Claudia Rueda’s illustrations are cute, often depicting animals. Some of her works include the “Hungry Bunny” or “Bunny Slopes” books, which feature the cutest little white bunny that gets himself in all sorts of trouble, needing the reader’s help to get out.

Meg Hunt goes a different direction with her illustrations. While the backgrounds are dark, they are offset by the brilliantly colored characters. Hunt worked with Underwood for the titles “Interstellar Cinderella” and “Reading Beauty.” As we near our Summer Reading 2020, themed “Imagine Your Story,” these titles fall wonderfully into the mix as beautifully updated versions of “Sleeping Beauty” and “Cinderella.”

These are some of my favorite books by Deborah Underwood:

Interstellar Cinderella - Underwood, DeborahInterstellar Cinderella” (2019) illustrated by Meg Hunt

“Interstellar Cinderella” is a magical retelling of the original “Cinderella” story. Interstellar Cinderella wants to be a mechanic and fix fancy starships. While she fixes more common appliances like dishwashers and tiny robots during the day, she studies ship repair by night. When the prince announces a space parade, Cinderella leaps at the opportunity but is marooned on a planet by her stepsisters and stepmother. With some help from her fairy godrobot, Cinderella is able to make it to the parade. There, she sees amazing starships that make her swoon. When the prince’s suffers a mechanical failure, Cinderella rushes to save the magnificent ship. She fixes it, goes to the ball with the Prince, but as the clock strikes midnight, she rushes home. The Prince follows and offers to marry her, but Cinderella just wants to be his chief mechanic. Continue reading “Authors We Love: Deborah Underwood”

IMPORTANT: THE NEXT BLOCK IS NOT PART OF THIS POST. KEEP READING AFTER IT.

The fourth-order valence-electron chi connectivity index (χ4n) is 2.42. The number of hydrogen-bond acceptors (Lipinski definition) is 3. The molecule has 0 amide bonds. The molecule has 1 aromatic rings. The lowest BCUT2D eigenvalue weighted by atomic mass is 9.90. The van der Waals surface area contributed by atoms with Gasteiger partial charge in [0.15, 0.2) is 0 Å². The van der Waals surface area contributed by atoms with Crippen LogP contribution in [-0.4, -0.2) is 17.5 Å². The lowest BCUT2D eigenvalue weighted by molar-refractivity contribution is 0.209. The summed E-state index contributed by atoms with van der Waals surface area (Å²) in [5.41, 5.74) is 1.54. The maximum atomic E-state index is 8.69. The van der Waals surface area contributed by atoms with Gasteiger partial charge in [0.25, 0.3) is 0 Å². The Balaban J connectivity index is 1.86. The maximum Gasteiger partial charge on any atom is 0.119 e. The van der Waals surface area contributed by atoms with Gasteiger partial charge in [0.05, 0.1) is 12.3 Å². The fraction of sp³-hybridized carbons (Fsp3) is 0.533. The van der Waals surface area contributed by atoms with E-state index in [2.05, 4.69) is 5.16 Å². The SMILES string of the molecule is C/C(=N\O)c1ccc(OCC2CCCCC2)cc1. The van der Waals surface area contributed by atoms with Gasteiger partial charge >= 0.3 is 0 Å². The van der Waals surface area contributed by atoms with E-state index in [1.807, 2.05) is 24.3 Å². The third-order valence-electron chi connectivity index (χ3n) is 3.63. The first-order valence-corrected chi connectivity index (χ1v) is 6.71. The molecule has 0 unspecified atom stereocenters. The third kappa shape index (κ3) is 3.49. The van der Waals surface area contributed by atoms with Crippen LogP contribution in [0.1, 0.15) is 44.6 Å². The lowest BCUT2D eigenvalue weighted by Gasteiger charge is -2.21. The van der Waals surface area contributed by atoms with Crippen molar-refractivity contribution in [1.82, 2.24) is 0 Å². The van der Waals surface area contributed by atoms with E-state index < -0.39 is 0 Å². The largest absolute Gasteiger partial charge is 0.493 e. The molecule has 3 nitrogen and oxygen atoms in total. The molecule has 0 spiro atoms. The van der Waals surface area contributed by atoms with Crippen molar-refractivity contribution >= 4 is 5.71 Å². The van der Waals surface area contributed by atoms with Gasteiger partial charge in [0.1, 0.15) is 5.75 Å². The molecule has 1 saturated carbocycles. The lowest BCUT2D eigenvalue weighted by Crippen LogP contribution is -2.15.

2019 Missouri Building Block Winner!

Posted on Thursday, January 30, 2020 by Kristy

Can I Be Your Dog book coverA whopping 22,000 preschool and kindergarten voters participated this year, picking “Can I Be Your Dog” by Troy Cummings as the 2019 Missouri Building Block Picture Book Award winner! Second place goes to “Cookiesaurus Rex” and third place goes to “I Just Ate My Friend.”